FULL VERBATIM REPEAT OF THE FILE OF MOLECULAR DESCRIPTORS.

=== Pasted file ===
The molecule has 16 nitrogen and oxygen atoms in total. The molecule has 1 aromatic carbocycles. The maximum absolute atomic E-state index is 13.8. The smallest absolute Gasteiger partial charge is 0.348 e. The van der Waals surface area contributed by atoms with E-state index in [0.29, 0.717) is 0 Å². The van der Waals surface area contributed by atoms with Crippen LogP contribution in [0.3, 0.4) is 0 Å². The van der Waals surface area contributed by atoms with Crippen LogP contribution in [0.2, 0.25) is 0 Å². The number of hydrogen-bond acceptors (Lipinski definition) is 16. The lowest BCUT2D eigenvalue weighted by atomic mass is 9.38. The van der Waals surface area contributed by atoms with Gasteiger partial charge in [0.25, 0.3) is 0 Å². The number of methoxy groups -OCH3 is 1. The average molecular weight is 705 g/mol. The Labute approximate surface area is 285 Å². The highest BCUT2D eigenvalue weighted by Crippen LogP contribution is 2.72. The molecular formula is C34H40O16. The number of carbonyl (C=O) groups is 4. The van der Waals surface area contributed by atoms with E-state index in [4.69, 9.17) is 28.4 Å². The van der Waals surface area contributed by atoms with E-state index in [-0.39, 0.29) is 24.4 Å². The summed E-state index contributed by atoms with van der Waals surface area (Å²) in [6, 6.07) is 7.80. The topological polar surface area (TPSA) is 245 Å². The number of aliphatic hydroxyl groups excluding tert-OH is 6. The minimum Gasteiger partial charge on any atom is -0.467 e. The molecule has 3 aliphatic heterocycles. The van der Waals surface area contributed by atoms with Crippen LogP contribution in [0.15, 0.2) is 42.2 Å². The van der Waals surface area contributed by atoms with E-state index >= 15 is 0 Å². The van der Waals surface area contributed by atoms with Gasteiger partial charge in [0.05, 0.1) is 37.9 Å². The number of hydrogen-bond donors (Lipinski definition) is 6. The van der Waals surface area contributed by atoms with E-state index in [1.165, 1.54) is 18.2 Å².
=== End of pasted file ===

The molecule has 16 nitrogen and oxygen atoms in total. The molecule has 1 aromatic carbocycles. The maximum absolute atomic E-state index is 13.8. The smallest absolute Gasteiger partial charge is 0.348 e. The van der Waals surface area contributed by atoms with E-state index in [0.29, 0.717) is 0 Å². The van der Waals surface area contributed by atoms with Crippen LogP contribution in [0.3, 0.4) is 0 Å². The van der Waals surface area contributed by atoms with Crippen LogP contribution in [0.2, 0.25) is 0 Å². The number of hydrogen-bond acceptors (Lipinski definition) is 16. The lowest BCUT2D eigenvalue weighted by atomic mass is 9.38. The van der Waals surface area contributed by atoms with Gasteiger partial charge in [0.25, 0.3) is 0 Å². The number of methoxy groups -OCH3 is 1. The average molecular weight is 705 g/mol. The Labute approximate surface area is 285 Å². The highest BCUT2D eigenvalue weighted by Crippen LogP contribution is 2.72. The molecular formula is C34H40O16. The number of carbonyl (C=O) groups is 4. The van der Waals surface area contributed by atoms with E-state index in [4.69, 9.17) is 28.4 Å². The van der Waals surface area contributed by atoms with E-state index in [-0.39, 0.29) is 24.4 Å². The summed E-state index contributed by atoms with van der Waals surface area (Å²) in [6, 6.07) is 7.80. The topological polar surface area (TPSA) is 245 Å². The number of aliphatic hydroxyl groups excluding tert-OH is 6. The minimum Gasteiger partial charge on any atom is -0.467 e. The molecule has 3 aliphatic heterocycles. The van der Waals surface area contributed by atoms with Crippen LogP contribution in [0.15, 0.2) is 42.2 Å². The van der Waals surface area contributed by atoms with E-state index >= 15 is 0 Å². The van der Waals surface area contributed by atoms with Gasteiger partial charge in [0.05, 0.1) is 37.9 Å². The number of hydrogen-bond donors (Lipinski definition) is 6. The van der Waals surface area contributed by atoms with E-state index in [1.165, 1.54) is 18.2 Å².